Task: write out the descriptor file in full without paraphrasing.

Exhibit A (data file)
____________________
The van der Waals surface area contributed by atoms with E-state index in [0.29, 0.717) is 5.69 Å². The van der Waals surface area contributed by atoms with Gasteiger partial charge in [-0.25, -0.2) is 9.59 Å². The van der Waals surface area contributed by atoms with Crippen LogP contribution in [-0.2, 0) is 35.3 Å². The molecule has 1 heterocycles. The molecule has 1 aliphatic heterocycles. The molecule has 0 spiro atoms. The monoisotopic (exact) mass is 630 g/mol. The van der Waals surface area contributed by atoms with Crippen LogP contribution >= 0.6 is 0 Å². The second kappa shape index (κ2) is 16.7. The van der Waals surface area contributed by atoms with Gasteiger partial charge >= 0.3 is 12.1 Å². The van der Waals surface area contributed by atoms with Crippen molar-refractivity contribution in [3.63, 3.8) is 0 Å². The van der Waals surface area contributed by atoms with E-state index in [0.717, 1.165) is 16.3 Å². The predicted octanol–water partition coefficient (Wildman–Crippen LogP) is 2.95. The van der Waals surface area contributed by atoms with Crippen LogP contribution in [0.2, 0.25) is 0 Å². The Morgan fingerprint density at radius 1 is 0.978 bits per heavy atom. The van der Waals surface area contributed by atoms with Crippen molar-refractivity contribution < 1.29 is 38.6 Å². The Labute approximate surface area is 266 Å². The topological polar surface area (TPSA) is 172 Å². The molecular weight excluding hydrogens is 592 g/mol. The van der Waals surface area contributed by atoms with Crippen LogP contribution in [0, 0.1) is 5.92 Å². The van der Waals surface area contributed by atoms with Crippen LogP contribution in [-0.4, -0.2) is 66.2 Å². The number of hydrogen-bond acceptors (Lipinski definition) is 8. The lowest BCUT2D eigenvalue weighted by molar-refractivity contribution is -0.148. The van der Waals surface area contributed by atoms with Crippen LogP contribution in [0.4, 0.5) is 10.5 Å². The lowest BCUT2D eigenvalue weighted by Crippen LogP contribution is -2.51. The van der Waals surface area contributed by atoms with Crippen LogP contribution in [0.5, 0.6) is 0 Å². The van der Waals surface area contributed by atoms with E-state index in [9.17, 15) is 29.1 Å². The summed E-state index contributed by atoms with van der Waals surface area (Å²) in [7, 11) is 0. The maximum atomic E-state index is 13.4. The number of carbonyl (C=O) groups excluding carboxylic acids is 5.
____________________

The van der Waals surface area contributed by atoms with E-state index in [0.29, 0.717) is 5.69 Å². The van der Waals surface area contributed by atoms with Gasteiger partial charge in [-0.25, -0.2) is 9.59 Å². The van der Waals surface area contributed by atoms with Crippen LogP contribution in [-0.2, 0) is 35.3 Å². The molecule has 1 heterocycles. The molecule has 1 aliphatic heterocycles. The molecule has 0 spiro atoms. The monoisotopic (exact) mass is 630 g/mol. The van der Waals surface area contributed by atoms with Crippen LogP contribution >= 0.6 is 0 Å². The second kappa shape index (κ2) is 16.7. The van der Waals surface area contributed by atoms with Gasteiger partial charge >= 0.3 is 12.1 Å². The van der Waals surface area contributed by atoms with Crippen molar-refractivity contribution in [3.63, 3.8) is 0 Å². The van der Waals surface area contributed by atoms with E-state index in [0.717, 1.165) is 16.3 Å². The predicted octanol–water partition coefficient (Wildman–Crippen LogP) is 2.95. The van der Waals surface area contributed by atoms with Crippen LogP contribution in [0.2, 0.25) is 0 Å². The Morgan fingerprint density at radius 1 is 0.978 bits per heavy atom. The van der Waals surface area contributed by atoms with Crippen molar-refractivity contribution < 1.29 is 38.6 Å². The Labute approximate surface area is 266 Å². The topological polar surface area (TPSA) is 172 Å². The molecular weight excluding hydrogens is 592 g/mol. The van der Waals surface area contributed by atoms with Crippen LogP contribution in [0, 0.1) is 5.92 Å². The van der Waals surface area contributed by atoms with Crippen LogP contribution in [-0.4, -0.2) is 66.2 Å². The number of hydrogen-bond acceptors (Lipinski definition) is 8. The lowest BCUT2D eigenvalue weighted by molar-refractivity contribution is -0.148. The van der Waals surface area contributed by atoms with Crippen LogP contribution in [0.4, 0.5) is 10.5 Å². The lowest BCUT2D eigenvalue weighted by Crippen LogP contribution is -2.51. The van der Waals surface area contributed by atoms with Crippen LogP contribution in [0.5, 0.6) is 0 Å². The van der Waals surface area contributed by atoms with E-state index in [9.17, 15) is 29.1 Å². The summed E-state index contributed by atoms with van der Waals surface area (Å²) in [7, 11) is 0. The maximum atomic E-state index is 13.4. The number of carbonyl (C=O) groups excluding carboxylic acids is 5.